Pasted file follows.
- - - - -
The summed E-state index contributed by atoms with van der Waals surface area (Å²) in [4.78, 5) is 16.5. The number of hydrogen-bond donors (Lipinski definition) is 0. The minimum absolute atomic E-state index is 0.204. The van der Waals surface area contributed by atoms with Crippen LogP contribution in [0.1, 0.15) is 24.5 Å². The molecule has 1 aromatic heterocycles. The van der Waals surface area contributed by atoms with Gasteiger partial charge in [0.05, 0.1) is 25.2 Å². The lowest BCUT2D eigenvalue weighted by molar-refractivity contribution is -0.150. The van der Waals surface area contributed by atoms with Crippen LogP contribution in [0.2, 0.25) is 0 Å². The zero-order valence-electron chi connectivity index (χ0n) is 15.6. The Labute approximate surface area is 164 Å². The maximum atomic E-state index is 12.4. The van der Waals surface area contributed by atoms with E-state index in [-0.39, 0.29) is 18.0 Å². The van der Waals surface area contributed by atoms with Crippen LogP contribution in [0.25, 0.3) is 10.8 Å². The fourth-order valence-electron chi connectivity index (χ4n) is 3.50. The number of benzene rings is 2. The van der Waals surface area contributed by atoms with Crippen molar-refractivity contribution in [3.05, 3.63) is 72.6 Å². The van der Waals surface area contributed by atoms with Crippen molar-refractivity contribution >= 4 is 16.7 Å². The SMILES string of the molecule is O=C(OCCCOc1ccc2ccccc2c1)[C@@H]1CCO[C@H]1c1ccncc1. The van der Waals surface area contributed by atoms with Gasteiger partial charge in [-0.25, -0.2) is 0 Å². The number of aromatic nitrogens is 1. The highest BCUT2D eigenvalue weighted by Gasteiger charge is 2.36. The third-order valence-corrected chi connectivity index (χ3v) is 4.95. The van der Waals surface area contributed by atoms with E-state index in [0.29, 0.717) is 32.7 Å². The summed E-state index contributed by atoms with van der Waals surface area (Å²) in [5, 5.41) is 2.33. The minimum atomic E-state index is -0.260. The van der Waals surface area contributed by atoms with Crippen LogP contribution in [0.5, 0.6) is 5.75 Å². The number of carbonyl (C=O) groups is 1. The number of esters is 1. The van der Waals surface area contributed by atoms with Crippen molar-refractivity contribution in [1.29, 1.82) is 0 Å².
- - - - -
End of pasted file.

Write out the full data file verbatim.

The summed E-state index contributed by atoms with van der Waals surface area (Å²) in [4.78, 5) is 16.5. The number of hydrogen-bond donors (Lipinski definition) is 0. The minimum absolute atomic E-state index is 0.204. The van der Waals surface area contributed by atoms with Crippen LogP contribution in [0.1, 0.15) is 24.5 Å². The molecule has 1 aromatic heterocycles. The van der Waals surface area contributed by atoms with Gasteiger partial charge in [0.05, 0.1) is 25.2 Å². The lowest BCUT2D eigenvalue weighted by molar-refractivity contribution is -0.150. The van der Waals surface area contributed by atoms with Crippen LogP contribution in [0.2, 0.25) is 0 Å². The zero-order valence-electron chi connectivity index (χ0n) is 15.6. The Labute approximate surface area is 164 Å². The maximum atomic E-state index is 12.4. The van der Waals surface area contributed by atoms with E-state index in [-0.39, 0.29) is 18.0 Å². The van der Waals surface area contributed by atoms with Crippen LogP contribution in [0.25, 0.3) is 10.8 Å². The fourth-order valence-electron chi connectivity index (χ4n) is 3.50. The number of benzene rings is 2. The van der Waals surface area contributed by atoms with Crippen molar-refractivity contribution in [3.05, 3.63) is 72.6 Å². The van der Waals surface area contributed by atoms with Crippen molar-refractivity contribution >= 4 is 16.7 Å². The SMILES string of the molecule is O=C(OCCCOc1ccc2ccccc2c1)[C@@H]1CCO[C@H]1c1ccncc1. The van der Waals surface area contributed by atoms with Gasteiger partial charge in [-0.25, -0.2) is 0 Å². The number of aromatic nitrogens is 1. The highest BCUT2D eigenvalue weighted by Gasteiger charge is 2.36. The third-order valence-corrected chi connectivity index (χ3v) is 4.95. The van der Waals surface area contributed by atoms with E-state index in [0.29, 0.717) is 32.7 Å². The summed E-state index contributed by atoms with van der Waals surface area (Å²) in [5, 5.41) is 2.33. The minimum atomic E-state index is -0.260. The van der Waals surface area contributed by atoms with Crippen LogP contribution in [0.5, 0.6) is 5.75 Å². The number of carbonyl (C=O) groups is 1. The number of esters is 1. The van der Waals surface area contributed by atoms with Crippen molar-refractivity contribution in [1.29, 1.82) is 0 Å².